So, in this logo, we will apply the rules I set forth in my earlier post, Logo Appraisal #001 and build this bad boy out. MyShoDog.com came to me with the intent of skinning their portal site, built on an ASP Net 3.5 platform. An interesting project I was excited about, and then I saw the logo I had to work with.
Since the design of a effective, brand-extending website is intimately related to the brand identity, this was a deal breaker. Here is the original logo:
Without being too harsh, this logo has some serious issues. The 1999 ‘Santa Fe Curious Shop’ look, the unfortunate choice of a font – Copperplate – The less then appealing color pallet. Granted, it was a ‘favor’ and didn’t cost anything, but those are not the kind of favors that help people, especially those dreaming of creating the new and most advanced portal of its kind in the given market.
So, convincing the client of the need for a new brand identity was not that difficult. Here are the rules that guide my logo design:
1. THERE SHOULD BE A REASON FOR EVERYTHING.
2. EVERY ELEMENT EXISTS IN RELATION TO EVERY OTHER. THEY NEED TO BE CREATED WITHIN CONTEXT.
3. CREATE A SET OF RULES THAT GUIDE THE GENERATION OF EVERY LOGO. FOLLOW THEM PRECISELY.
4. IF THE RULES COMPROMISE THE EFFECTIVENESS OR READABILITY OF THE LOGO, CHANGE THE RULES.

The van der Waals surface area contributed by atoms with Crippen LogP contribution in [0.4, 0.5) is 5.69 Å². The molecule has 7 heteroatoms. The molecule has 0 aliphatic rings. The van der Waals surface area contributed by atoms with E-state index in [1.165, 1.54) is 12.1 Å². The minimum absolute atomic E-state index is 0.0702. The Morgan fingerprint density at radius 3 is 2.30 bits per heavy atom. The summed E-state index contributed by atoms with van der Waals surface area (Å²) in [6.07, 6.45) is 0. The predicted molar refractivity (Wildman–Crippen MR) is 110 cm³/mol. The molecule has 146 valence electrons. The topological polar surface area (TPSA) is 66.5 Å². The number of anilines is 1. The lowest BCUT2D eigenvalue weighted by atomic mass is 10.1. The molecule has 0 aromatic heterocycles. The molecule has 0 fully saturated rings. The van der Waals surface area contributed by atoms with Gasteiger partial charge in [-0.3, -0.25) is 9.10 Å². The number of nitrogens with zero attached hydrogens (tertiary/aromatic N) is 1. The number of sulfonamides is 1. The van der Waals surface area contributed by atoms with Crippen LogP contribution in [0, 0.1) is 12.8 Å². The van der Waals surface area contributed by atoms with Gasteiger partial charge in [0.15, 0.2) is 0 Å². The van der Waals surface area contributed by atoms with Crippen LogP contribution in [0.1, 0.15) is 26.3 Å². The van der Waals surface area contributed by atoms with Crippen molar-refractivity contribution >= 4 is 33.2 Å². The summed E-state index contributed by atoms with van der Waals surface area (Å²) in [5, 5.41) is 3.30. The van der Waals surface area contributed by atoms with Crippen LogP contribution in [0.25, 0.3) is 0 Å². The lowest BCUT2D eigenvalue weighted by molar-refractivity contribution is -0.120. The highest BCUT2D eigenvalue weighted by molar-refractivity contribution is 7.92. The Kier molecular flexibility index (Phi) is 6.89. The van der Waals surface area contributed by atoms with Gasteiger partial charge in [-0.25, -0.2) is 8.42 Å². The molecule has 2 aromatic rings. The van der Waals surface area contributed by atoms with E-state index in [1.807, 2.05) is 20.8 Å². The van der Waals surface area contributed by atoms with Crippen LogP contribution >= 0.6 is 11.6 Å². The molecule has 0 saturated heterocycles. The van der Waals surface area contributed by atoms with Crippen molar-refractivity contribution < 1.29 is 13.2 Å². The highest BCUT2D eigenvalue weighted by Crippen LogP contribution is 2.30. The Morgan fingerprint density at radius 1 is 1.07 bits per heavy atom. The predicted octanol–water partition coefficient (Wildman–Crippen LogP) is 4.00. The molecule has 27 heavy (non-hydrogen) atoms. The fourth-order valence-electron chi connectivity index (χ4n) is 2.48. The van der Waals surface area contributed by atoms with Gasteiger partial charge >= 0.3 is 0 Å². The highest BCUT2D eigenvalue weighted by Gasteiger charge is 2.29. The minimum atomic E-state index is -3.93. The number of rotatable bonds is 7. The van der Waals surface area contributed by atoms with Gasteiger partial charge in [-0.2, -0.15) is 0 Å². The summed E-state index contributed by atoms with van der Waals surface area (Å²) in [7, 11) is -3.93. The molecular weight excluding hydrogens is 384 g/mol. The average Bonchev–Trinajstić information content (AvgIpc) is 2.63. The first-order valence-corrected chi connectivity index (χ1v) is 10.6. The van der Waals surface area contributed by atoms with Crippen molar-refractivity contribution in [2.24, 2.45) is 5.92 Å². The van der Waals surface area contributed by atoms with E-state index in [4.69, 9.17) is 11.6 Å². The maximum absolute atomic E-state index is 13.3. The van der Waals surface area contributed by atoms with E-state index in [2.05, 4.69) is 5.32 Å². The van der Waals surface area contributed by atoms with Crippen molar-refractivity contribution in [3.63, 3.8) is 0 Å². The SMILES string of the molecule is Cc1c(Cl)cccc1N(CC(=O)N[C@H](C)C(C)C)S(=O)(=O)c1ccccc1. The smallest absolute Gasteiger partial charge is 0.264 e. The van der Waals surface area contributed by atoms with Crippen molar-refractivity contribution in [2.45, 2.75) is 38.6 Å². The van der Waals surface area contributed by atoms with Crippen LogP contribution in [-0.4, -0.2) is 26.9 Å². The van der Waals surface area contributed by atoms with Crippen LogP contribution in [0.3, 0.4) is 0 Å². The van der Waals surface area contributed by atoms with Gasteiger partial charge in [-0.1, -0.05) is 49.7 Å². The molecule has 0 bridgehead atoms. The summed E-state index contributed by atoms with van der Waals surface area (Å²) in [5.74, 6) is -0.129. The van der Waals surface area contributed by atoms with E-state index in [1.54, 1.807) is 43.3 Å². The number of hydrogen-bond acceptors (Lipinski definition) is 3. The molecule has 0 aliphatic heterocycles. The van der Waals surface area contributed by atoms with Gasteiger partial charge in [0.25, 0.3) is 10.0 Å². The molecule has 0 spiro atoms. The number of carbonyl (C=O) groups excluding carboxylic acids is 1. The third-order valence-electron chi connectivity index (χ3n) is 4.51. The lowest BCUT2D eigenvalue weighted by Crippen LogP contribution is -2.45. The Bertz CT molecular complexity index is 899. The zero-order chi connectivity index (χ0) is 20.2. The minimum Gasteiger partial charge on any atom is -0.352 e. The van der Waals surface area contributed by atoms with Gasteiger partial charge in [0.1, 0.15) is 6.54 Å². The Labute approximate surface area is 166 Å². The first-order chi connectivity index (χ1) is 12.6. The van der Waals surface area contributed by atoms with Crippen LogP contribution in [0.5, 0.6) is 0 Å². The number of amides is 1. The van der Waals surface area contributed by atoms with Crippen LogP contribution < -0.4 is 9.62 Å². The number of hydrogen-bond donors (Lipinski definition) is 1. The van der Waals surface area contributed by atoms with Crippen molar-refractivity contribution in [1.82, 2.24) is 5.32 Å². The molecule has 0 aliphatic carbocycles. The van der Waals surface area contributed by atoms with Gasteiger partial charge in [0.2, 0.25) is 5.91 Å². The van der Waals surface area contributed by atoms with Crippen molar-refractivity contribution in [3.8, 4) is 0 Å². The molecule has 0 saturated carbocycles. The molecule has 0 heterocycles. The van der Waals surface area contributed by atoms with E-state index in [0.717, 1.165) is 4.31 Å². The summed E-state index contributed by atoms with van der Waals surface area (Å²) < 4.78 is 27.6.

Now, just to clarify, when we talk about elements, when we refer to rules – we are not just talking about visual relationships. Rules extend directly and quite literally into the market specific to the client in question. Their goals, their values, their target markets – all of these aspects are ‘elements’ and help to guide the rules and keep everything within context.
So, let’s begin with the font. We are talking about a web 2.0 portal site here being the main avenue through which the client will communicate with a wide variety of their customer base – breeders, kennels, competitive dog owners and dog enthusiasts.
After looking at the web presence of these various groups, I can most accurately say that they spend a lot more time with their dogs then they do designing websites. Even the biggest and most well respected breeders are about 10 years behind design-wise. This is great news, because it means that we can easily set the standard for this genre of websites in the future. We can, undoubtedly, create the most stunning website the world of dog owners has ever seen! So, we need to start with a logo and the logo needs to begin with a font choice.
After sending some portfolio samples to the client, it became pretty clear what styles appealed to them. In addition, I always ask for 3-5 words that described the values of the company. I try to express these values through the logos I create.
First, I start with a base font. In this case, that font was Avant Garde Book BT. A good starting point for the modern upscale look we are going for:
2. From there we apply some visual rules. The three key letters here that would form an Acronym “M”,”S”, and “D” do not occupy the same horizontal space. In addition the other letters are all over the place as well: the “o” and the “G” are the same width and height, but the “H” and the “Y” are different from one another as well as the “OG”.
TOO MUCH VARIATION OR NOT ENOUGH – this can throw off the balance of a logo.
And, lets add one more rule:
AXIOM #5: A FONT IS NOT A LOGO.
You have to commit to that if you ever hope to design compelling original marks.
Okay, So lets set some visual rules:
1. First word letters, the primary ones, will be normalized to occupy the same vertical and horizontal space.